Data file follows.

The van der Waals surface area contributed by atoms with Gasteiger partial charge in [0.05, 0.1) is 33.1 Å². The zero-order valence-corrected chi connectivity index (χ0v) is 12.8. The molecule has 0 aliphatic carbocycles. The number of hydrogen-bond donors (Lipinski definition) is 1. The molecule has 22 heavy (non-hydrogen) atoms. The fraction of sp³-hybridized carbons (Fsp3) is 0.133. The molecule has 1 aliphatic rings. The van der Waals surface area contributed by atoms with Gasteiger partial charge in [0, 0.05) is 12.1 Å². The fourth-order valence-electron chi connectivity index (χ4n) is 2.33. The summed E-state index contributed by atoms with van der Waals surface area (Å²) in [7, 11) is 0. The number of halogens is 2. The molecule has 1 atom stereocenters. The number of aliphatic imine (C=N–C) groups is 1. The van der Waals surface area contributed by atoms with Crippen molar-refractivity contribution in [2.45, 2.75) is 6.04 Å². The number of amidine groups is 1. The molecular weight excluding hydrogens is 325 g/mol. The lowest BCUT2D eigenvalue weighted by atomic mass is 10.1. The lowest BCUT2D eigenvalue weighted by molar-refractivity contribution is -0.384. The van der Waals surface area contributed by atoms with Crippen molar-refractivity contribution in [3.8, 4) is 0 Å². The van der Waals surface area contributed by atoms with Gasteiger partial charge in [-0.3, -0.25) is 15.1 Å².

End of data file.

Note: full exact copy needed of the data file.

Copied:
The van der Waals surface area contributed by atoms with Gasteiger partial charge in [0.05, 0.1) is 33.1 Å². The zero-order valence-corrected chi connectivity index (χ0v) is 12.8. The molecule has 0 aliphatic carbocycles. The number of hydrogen-bond donors (Lipinski definition) is 1. The molecule has 22 heavy (non-hydrogen) atoms. The fraction of sp³-hybridized carbons (Fsp3) is 0.133. The molecule has 1 aliphatic rings. The van der Waals surface area contributed by atoms with Gasteiger partial charge in [0, 0.05) is 12.1 Å². The fourth-order valence-electron chi connectivity index (χ4n) is 2.33. The summed E-state index contributed by atoms with van der Waals surface area (Å²) in [7, 11) is 0. The number of halogens is 2. The molecule has 1 atom stereocenters. The number of aliphatic imine (C=N–C) groups is 1. The van der Waals surface area contributed by atoms with Crippen molar-refractivity contribution in [2.45, 2.75) is 6.04 Å². The number of amidine groups is 1. The molecular weight excluding hydrogens is 325 g/mol. The lowest BCUT2D eigenvalue weighted by atomic mass is 10.1. The lowest BCUT2D eigenvalue weighted by molar-refractivity contribution is -0.384. The van der Waals surface area contributed by atoms with Crippen molar-refractivity contribution in [3.8, 4) is 0 Å². The van der Waals surface area contributed by atoms with Gasteiger partial charge in [-0.3, -0.25) is 15.1 Å².